The Quartermaster Review – March/April 1946
The terrain of Italy made the military deployment of animals necessary. The Germans for many years used the horse successfully in modern warfare. An example of the number used is illustrated by the table of organization for a single German Infantry Division, which calls for 4,000 animals. Horses were used not necessarily because of a shortage of gasoline and oil, as some mechanized experts would like to have us believe, but because the horse is the logical source of power and means of transportation under certain circumstances unfavorable to motorized equipment. All armies have used the horse for reconnaissance, mounted infantry, cavalry, and horse-drawn artillery, and mules for the packing of food, ammunition, and guns. Of the men and animals connected with the last-mentioned category this narrative is written.
In October 1943 the 5th Army began to recruit men and animals for use in the mountainous campaign of Italy. The first animals, both horses and mules, were procured locally from civilians in that part of the Boot and Sicily already liberated by the Allies. Later the program included procurement from the islands of Sardinia and Corsica; from French North Africa as reimbursement in kind for animals received by the French under lend-lease during the winter of 1943-44; and from the British Near East under reverse lend-lease. Horses to equip the 10th Mountain Division were later procured from the mainland of France and T-E mules for the same unit from the United States. From the beginning of this animal program until VE-day, approximately 15,000 animals were received and processed, and 11,000 issued to using forces by the Quartermaster Remount Service in Italy.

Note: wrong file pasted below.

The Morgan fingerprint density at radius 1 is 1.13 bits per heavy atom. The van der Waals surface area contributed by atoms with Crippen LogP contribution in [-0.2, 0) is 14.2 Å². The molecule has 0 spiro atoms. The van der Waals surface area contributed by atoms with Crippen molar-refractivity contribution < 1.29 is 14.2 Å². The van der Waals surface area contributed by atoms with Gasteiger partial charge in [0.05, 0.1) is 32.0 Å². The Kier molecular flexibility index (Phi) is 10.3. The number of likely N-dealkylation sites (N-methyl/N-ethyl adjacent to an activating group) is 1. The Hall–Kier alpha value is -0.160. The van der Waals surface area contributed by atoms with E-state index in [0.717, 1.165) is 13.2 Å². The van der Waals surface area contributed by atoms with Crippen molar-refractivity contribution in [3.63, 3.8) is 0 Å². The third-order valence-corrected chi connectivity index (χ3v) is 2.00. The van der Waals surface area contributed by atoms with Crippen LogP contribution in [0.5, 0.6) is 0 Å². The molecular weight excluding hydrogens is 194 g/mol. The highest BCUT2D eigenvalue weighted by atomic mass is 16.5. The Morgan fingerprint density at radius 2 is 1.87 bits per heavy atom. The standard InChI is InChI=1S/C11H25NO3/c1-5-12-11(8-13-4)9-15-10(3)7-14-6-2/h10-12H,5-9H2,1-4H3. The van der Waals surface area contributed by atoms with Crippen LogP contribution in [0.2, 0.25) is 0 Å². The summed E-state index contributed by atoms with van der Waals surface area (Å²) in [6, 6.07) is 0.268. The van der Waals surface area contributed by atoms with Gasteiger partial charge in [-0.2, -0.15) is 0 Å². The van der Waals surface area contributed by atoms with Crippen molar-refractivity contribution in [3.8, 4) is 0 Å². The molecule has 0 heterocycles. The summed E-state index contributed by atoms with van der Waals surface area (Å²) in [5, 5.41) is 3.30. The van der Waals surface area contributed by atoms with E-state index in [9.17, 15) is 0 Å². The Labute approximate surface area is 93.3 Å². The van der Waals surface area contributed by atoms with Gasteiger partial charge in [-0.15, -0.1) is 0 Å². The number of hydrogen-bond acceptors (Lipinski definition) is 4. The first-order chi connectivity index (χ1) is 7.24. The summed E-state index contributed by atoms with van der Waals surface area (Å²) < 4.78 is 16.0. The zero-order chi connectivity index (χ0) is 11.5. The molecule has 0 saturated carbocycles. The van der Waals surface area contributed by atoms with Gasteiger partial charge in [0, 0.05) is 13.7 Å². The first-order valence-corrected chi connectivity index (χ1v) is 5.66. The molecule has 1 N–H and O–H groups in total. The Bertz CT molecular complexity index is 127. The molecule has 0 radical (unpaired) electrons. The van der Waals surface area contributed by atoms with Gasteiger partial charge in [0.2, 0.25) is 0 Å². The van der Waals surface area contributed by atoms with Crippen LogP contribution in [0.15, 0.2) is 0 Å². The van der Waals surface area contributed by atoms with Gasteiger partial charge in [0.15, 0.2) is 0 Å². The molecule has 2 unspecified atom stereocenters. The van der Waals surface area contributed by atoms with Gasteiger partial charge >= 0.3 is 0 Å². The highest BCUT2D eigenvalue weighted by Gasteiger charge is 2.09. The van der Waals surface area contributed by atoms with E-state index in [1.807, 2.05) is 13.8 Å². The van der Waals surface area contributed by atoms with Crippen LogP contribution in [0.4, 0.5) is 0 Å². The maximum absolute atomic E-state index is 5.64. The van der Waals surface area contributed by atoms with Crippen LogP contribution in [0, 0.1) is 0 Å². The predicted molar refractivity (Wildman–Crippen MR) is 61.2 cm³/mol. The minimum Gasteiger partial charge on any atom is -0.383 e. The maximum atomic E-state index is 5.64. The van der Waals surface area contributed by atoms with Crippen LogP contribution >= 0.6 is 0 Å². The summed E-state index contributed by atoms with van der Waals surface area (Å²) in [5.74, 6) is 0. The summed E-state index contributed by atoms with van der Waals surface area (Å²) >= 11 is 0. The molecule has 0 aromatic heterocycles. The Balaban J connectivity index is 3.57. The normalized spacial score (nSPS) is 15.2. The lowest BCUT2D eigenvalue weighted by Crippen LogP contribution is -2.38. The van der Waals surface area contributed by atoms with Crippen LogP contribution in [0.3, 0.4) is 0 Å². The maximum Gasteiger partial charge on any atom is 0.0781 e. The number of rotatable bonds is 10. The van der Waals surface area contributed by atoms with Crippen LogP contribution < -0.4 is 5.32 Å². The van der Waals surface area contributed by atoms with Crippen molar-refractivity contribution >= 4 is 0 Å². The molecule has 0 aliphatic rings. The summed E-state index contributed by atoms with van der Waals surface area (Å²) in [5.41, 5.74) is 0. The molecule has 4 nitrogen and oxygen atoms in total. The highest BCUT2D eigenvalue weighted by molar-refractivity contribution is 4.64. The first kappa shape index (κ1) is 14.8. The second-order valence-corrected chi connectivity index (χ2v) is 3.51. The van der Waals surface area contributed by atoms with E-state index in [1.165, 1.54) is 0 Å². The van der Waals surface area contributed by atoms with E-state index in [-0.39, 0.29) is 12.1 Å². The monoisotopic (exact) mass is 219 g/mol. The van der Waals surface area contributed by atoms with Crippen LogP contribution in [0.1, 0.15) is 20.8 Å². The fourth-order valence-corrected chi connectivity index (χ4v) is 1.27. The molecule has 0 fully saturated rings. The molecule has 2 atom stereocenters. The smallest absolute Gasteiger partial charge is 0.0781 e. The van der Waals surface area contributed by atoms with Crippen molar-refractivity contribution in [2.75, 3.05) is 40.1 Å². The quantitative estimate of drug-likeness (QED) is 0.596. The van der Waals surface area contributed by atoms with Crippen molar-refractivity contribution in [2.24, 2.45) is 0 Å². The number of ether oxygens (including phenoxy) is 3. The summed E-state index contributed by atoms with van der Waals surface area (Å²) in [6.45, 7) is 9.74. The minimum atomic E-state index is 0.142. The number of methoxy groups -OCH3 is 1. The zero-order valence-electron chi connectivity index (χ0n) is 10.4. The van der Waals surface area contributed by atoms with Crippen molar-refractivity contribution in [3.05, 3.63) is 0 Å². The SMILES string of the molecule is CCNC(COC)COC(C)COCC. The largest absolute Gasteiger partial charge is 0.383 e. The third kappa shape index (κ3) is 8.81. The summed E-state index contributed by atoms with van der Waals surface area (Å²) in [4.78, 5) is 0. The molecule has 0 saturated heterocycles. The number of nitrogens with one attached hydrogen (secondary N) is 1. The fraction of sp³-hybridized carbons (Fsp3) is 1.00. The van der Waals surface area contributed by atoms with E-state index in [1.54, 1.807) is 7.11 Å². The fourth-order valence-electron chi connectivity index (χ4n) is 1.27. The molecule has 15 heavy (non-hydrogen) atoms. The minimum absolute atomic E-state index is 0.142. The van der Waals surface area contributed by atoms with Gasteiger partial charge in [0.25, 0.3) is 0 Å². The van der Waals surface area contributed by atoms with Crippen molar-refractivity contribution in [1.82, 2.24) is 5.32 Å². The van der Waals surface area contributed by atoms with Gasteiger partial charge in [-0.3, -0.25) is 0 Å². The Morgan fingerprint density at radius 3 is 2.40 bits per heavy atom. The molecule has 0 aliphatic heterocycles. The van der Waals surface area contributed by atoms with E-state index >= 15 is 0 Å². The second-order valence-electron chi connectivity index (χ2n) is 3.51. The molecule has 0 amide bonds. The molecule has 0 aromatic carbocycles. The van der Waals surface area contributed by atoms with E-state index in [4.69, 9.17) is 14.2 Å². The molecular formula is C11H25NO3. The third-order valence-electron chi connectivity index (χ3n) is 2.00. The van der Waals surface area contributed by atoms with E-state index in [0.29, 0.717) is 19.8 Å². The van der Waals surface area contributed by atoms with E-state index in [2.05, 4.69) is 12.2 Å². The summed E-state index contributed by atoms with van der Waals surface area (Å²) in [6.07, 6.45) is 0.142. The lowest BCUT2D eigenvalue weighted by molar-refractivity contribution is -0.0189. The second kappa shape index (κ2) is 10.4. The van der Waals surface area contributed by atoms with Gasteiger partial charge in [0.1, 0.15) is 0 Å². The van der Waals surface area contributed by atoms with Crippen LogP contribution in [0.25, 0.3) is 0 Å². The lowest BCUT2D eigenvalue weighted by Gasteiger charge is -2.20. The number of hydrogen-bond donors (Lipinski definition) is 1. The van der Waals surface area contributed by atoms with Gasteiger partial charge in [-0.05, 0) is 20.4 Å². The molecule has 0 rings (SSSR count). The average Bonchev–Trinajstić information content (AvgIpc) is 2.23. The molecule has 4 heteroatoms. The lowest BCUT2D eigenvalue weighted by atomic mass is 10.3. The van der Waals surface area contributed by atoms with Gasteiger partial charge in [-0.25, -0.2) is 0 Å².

The men selected for Animal Remount Service were chosen from various units and replacement depots on the basis of experience with animals, although, until March 1944, roughly 50 per cent of the personnel were inexperienced and had to be trained on the job by the other qualified 50 per cent.
Lt. Col. Russel V. D. Janzan activated and became Chief of the Remount Service in Italy on October 23,1943. He established his headquarters in Naples, with his main station at Persano. The original organization included two remount stations, which were located at Persano and Santa Maria Capua Vetera. The Persano Station was commanded by Colonel Janzan until the summer of 1944, when he was succeeded by Major Welden Slisher. The station at Santa Maria was commanded by Lt. Col. Kenneth F. Lafayette, who later became Chief of Remount Service, which included the 6742nd and 2610th Quartermaster Remount Depots (Ovhd).
In December 1943 Lt. Col. Sebe J. Houghton, Jr., succeeded Colonel Janzan as Chief of Remount, with headquarters in Naples. He ordered establishment of a third station at Bagnoli, just north of Naples, at a race track called Hippodromo, Agnano.
In June 1944 the Santa Maria Station was moved to Capanello Hippodromo on the southern outskirts of Rome, in an effort to keep up with the advancing 5th Army, and later to Grosseto for the same reason. Because this site was one of the three large remount establishments of the Italian Government, it was selected as the semi-permanent rear installation of the United States Remount. It is a large farm of approximately 12,000 acres and has a beautiful setting in a valley dotted with huge shade trees. This station became the largest holding, reconditioning, and recuperating remount station for American animals in Italy. At one time there were approximately 4,000 mules at the Grosseto Station.